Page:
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Multistate Assessment of SARS-CoV-2 Seroprevalence in Blood Donors

Multistate Assessment of SARS-CoV-2 Seroprevalence in Blood Donors

CDC is conducting a nationwide COVID-19 seroprevalence survey of blood donors to:

  • Understand the percentage of people in the United States who have antibodies against SARS-CoV-2, the virus that causes COVID-19.
  • Track how this percentage changes over time.

This study is the largest nationwide COVID-19 seroprevalence survey to date. CDC is collaborating on this project with the National Institutes of Health (NIH), the Food and Drug Administration (FDA), Vitalant Research Institute (VRI), Westat Inc., and numerous blood collection organizations across the United States. CDC is providing technical assistance and financial support to VRI and collaborating institutions.

Conducted under REDS-IV-P (Recipient Epidemiology and Donor Evaluation Study IV Pediatric) programexternal icon, this seroprevalence survey expands an ongoing project called the RESPONSE studyexternal icon (REDS-IV-P Epidemiology, Surveillance and Preparedness of the Novel SARS-CoV-2 Epidemic) funded by the NIH. From March to August 2020, the RESPONSE study collected existing blood donation samples from six U.S. regions (about 1000 samples per month) for testing for SARS-CoV-2 antibodies.

The expanded seroprevalence survey includes more than 60 regions, representing all 50 states and Puerto Rico. Since July 2020, anonymous blood donation samples (about 2,000 per month) from each region are being collected and tested. The survey will continue until January 2022. A larger number of samples are being collected from blood centers in regions that encompass multiple states or are racially and ethnically diverse. Overall, about 1.5 million samples will be tested. For each region, the seroprevalence will be estimated for the region overall and by age group, sex, and race/ethnicity.

Information on blood donation samples tested

When blood is donated in the United States, small samples are taken from each blood donation to find out the donor’s blood type. The blood is also screened for certain infectious diseases to make sure it is safe for transfusion to patients. VRI and collaborating organizations will collect these reserved donation samples and test for antibodies to SARS-CoV-2. The serology test is different than the nasal swab test and cannot determine if a person had SARS-CoV-2 infection when the blood was drawn. Instead, it provides information on if a person was infected in the past. It typically takes 1 to 3 weeks after infection for a person with SARS-CoV-2 to produce detectable antibodies.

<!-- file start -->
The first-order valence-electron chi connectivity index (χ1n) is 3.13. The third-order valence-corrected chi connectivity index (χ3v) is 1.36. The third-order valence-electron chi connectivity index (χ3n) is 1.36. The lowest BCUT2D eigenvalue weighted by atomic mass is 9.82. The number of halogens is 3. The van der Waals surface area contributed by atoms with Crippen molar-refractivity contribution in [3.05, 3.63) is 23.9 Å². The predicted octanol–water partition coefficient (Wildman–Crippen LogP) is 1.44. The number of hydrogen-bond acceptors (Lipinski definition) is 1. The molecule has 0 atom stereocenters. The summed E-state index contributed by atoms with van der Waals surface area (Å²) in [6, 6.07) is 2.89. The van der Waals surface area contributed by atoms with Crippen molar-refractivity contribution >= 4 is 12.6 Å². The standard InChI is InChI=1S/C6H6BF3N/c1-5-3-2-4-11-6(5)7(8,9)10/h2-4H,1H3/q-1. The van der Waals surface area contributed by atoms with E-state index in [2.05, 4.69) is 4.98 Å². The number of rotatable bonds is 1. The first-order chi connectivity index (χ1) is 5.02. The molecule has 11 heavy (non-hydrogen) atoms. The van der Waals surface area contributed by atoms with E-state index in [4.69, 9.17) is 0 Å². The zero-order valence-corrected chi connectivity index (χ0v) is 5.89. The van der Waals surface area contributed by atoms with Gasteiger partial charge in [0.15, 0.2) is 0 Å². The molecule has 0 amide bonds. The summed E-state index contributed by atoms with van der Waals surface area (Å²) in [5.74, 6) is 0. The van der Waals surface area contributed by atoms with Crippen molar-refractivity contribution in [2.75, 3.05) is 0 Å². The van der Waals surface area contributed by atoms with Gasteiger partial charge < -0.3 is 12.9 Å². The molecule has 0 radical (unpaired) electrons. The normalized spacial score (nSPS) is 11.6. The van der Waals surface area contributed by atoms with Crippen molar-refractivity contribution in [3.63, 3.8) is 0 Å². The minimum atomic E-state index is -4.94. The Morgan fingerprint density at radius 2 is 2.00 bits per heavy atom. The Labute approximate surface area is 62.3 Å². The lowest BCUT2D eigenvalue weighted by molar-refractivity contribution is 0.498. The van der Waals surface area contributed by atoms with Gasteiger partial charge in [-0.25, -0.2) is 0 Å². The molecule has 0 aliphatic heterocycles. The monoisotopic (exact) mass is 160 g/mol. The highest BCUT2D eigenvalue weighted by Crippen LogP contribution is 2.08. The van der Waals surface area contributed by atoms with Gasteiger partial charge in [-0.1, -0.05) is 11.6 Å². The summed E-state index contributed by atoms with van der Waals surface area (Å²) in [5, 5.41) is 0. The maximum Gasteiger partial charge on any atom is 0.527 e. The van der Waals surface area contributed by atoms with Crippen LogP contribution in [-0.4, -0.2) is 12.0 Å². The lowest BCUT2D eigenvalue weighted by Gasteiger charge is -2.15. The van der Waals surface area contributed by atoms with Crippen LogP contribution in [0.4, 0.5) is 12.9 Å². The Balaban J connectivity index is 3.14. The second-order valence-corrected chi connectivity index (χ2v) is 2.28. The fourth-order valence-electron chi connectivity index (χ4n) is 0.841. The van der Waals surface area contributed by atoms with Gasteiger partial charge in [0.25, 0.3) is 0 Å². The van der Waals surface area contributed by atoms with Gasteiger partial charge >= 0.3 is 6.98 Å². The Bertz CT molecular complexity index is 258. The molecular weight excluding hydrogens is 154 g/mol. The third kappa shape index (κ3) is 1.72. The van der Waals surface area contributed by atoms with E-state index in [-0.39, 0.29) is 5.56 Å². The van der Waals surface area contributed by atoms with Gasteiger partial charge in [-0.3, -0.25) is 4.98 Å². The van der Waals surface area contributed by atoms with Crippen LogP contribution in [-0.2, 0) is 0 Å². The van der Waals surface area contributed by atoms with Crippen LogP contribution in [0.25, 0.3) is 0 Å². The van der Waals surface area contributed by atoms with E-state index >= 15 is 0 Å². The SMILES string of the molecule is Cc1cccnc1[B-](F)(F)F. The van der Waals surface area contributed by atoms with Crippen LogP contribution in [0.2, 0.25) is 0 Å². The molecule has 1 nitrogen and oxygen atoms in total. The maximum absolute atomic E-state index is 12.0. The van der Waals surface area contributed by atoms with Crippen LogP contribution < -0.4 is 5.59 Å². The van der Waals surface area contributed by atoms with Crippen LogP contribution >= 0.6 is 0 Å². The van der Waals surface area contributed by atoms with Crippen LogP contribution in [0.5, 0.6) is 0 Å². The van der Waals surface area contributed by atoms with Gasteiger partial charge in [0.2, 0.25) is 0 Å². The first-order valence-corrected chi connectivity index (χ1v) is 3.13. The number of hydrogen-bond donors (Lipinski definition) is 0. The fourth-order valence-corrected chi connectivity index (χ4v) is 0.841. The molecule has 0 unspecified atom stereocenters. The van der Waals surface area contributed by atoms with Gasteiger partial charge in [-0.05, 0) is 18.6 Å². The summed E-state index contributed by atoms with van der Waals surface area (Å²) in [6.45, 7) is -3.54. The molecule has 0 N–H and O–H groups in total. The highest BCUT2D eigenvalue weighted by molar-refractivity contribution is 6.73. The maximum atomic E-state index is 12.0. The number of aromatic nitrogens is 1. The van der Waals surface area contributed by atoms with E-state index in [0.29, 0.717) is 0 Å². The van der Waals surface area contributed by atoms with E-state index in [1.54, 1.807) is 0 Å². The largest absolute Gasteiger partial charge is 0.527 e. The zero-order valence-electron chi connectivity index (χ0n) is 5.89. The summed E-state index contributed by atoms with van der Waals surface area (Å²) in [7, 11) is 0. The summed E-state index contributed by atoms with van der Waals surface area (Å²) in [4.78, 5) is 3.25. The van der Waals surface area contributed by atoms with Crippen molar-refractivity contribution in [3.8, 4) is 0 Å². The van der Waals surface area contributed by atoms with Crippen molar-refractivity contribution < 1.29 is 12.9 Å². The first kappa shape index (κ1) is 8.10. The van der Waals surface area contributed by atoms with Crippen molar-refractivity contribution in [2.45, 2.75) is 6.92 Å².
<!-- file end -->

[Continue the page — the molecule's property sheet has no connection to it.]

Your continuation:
Interpreting Antibody Results from This Survey

This survey has limitations that should be considered when interpreting the results:

  • People who donate blood may differ from the general population. People who donate blood are generally healthy, non-pregnant adults. Younger people and people from certain racial and ethnic groups may be underrepresented among those who donate blood. Additionally, people who do not donate blood (e.g., live in institutionalized settings) are not included in this survey. Although CDC will use statistical methods to account for differences in age, sex, ethnicity, race, and location of residence, the seroprevalence estimates may not be the same as the true seroprevalence among the total population.
  • The results of an antibody test can sometimes be positive for people who were not previously infected with SARS-CoV-2. This is more common in communities with low infection rates. This is known as a false-positive result and can make it look like more people have been infected in the community than really were.
  • The results of an antibody test can sometimes be negative for people who were previously infected with SARS-CoV-2. This is known as a false-negative result. It is possible that some people can be infected with SARS-CoV-2 but do not make detectable antibodies. It is also possible that antibody levels may decrease over time. When this happens, it can make it look like fewer people have been infected in the community than really were.
  • We do not know if having SARS-CoV-2 antibodies protects someone from getting infected with SARS-CoV-2 again. Other studies are planned to learn more about SARS-CoV-2 antibodies, including how long the antibodies last, if they provide protection against getting infected again.
  • This seroprevalence survey was not designed to look at risk factors for infection, such as a person’s occupation or underlying health conditions.

Safety of US blood supply

There have been no reported cases of people getting SARS-CoV-2, the virus that causes COVID-19, from a blood transfusion. Generally, respiratory viruses such as SARS-CoV-2 are not spread by blood transfusion.

Even so, people who want to donate blood are evaluated for any current or past illness. If they are ill at the time of donation, they cannot donate blood. For example, they must have normal body temperature on the day of donation. See FDA recommendations for blood donation among persons diagnosed with or suspected to have COVID-19external icon for more information.